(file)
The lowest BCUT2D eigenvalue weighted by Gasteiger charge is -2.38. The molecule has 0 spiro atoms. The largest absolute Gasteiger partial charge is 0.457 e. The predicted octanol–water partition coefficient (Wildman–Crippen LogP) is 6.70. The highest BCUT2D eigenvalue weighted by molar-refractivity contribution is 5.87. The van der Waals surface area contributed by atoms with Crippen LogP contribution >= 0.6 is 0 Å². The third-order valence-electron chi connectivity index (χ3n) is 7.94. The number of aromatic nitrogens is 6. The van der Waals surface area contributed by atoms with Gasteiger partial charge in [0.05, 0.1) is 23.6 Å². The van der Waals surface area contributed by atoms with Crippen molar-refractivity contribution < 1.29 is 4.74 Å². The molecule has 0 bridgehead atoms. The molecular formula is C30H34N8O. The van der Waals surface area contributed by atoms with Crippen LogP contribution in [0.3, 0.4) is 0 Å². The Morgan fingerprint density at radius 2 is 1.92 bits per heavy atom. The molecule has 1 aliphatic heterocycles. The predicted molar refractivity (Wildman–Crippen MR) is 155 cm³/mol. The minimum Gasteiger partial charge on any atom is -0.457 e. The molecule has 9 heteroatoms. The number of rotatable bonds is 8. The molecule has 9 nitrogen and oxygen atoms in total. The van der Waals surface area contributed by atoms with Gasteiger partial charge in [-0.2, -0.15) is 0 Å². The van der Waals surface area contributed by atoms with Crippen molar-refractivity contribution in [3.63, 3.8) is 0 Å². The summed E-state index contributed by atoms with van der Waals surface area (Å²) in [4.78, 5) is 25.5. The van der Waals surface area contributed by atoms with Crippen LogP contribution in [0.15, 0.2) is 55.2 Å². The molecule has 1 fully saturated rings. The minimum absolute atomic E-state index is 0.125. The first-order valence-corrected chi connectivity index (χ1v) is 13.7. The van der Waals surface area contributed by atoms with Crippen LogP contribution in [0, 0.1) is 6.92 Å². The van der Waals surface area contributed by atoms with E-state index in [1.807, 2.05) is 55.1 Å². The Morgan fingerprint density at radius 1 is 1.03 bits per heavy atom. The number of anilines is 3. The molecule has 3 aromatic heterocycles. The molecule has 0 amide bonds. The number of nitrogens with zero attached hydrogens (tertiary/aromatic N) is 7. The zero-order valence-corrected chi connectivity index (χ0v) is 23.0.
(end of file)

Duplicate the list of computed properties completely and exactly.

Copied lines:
The lowest BCUT2D eigenvalue weighted by Gasteiger charge is -2.38. The molecule has 0 spiro atoms. The largest absolute Gasteiger partial charge is 0.457 e. The predicted octanol–water partition coefficient (Wildman–Crippen LogP) is 6.70. The highest BCUT2D eigenvalue weighted by molar-refractivity contribution is 5.87. The van der Waals surface area contributed by atoms with Crippen LogP contribution >= 0.6 is 0 Å². The third-order valence-electron chi connectivity index (χ3n) is 7.94. The number of aromatic nitrogens is 6. The van der Waals surface area contributed by atoms with Gasteiger partial charge in [0.05, 0.1) is 23.6 Å². The van der Waals surface area contributed by atoms with Crippen molar-refractivity contribution < 1.29 is 4.74 Å². The molecule has 0 bridgehead atoms. The molecular formula is C30H34N8O. The van der Waals surface area contributed by atoms with Crippen LogP contribution in [0.3, 0.4) is 0 Å². The Morgan fingerprint density at radius 2 is 1.92 bits per heavy atom. The molecule has 1 aliphatic heterocycles. The predicted molar refractivity (Wildman–Crippen MR) is 155 cm³/mol. The minimum Gasteiger partial charge on any atom is -0.457 e. The molecule has 9 heteroatoms. The number of rotatable bonds is 8. The molecule has 9 nitrogen and oxygen atoms in total. The van der Waals surface area contributed by atoms with Gasteiger partial charge in [-0.2, -0.15) is 0 Å². The van der Waals surface area contributed by atoms with Crippen molar-refractivity contribution in [3.63, 3.8) is 0 Å². The summed E-state index contributed by atoms with van der Waals surface area (Å²) in [4.78, 5) is 25.5. The van der Waals surface area contributed by atoms with Crippen LogP contribution in [0.15, 0.2) is 55.2 Å². The molecule has 1 fully saturated rings. The minimum absolute atomic E-state index is 0.125. The first-order valence-corrected chi connectivity index (χ1v) is 13.7. The van der Waals surface area contributed by atoms with Crippen LogP contribution in [0, 0.1) is 6.92 Å². The van der Waals surface area contributed by atoms with E-state index in [1.807, 2.05) is 55.1 Å². The Morgan fingerprint density at radius 1 is 1.03 bits per heavy atom. The number of anilines is 3. The molecule has 3 aromatic heterocycles. The molecule has 0 amide bonds. The number of nitrogens with zero attached hydrogens (tertiary/aromatic N) is 7. The zero-order valence-corrected chi connectivity index (χ0v) is 23.0.